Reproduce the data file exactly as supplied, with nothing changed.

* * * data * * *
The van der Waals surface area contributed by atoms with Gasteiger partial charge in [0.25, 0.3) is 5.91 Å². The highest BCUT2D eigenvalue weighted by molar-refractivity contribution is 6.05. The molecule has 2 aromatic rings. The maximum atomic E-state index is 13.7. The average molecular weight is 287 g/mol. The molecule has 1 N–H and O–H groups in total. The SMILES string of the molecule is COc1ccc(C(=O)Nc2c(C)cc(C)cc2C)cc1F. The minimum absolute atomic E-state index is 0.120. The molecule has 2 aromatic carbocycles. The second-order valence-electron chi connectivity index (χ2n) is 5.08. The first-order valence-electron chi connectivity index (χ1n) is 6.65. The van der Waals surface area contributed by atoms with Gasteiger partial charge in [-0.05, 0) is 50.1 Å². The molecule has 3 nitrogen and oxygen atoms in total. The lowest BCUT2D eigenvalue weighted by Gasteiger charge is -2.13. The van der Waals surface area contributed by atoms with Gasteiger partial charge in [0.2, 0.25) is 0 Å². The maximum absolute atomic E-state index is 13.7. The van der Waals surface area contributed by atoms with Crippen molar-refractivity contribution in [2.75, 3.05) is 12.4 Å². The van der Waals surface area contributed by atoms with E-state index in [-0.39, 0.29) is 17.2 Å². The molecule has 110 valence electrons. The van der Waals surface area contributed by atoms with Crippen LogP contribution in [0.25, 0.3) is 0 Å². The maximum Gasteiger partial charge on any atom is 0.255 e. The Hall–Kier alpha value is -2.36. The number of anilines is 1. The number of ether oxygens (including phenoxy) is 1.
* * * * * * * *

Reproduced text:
The van der Waals surface area contributed by atoms with Gasteiger partial charge in [0.25, 0.3) is 5.91 Å². The highest BCUT2D eigenvalue weighted by molar-refractivity contribution is 6.05. The molecule has 2 aromatic rings. The maximum atomic E-state index is 13.7. The average molecular weight is 287 g/mol. The molecule has 1 N–H and O–H groups in total. The SMILES string of the molecule is COc1ccc(C(=O)Nc2c(C)cc(C)cc2C)cc1F. The minimum absolute atomic E-state index is 0.120. The molecule has 2 aromatic carbocycles. The second-order valence-electron chi connectivity index (χ2n) is 5.08. The first-order valence-electron chi connectivity index (χ1n) is 6.65. The van der Waals surface area contributed by atoms with Gasteiger partial charge in [-0.05, 0) is 50.1 Å². The molecule has 3 nitrogen and oxygen atoms in total. The lowest BCUT2D eigenvalue weighted by Gasteiger charge is -2.13. The van der Waals surface area contributed by atoms with Gasteiger partial charge in [0.2, 0.25) is 0 Å². The maximum absolute atomic E-state index is 13.7. The van der Waals surface area contributed by atoms with Crippen molar-refractivity contribution in [2.75, 3.05) is 12.4 Å². The van der Waals surface area contributed by atoms with E-state index in [-0.39, 0.29) is 17.2 Å². The molecule has 110 valence electrons. The van der Waals surface area contributed by atoms with Crippen LogP contribution in [0.25, 0.3) is 0 Å². The maximum Gasteiger partial charge on any atom is 0.255 e. The Hall–Kier alpha value is -2.36. The number of anilines is 1. The number of ether oxygens (including phenoxy) is 1.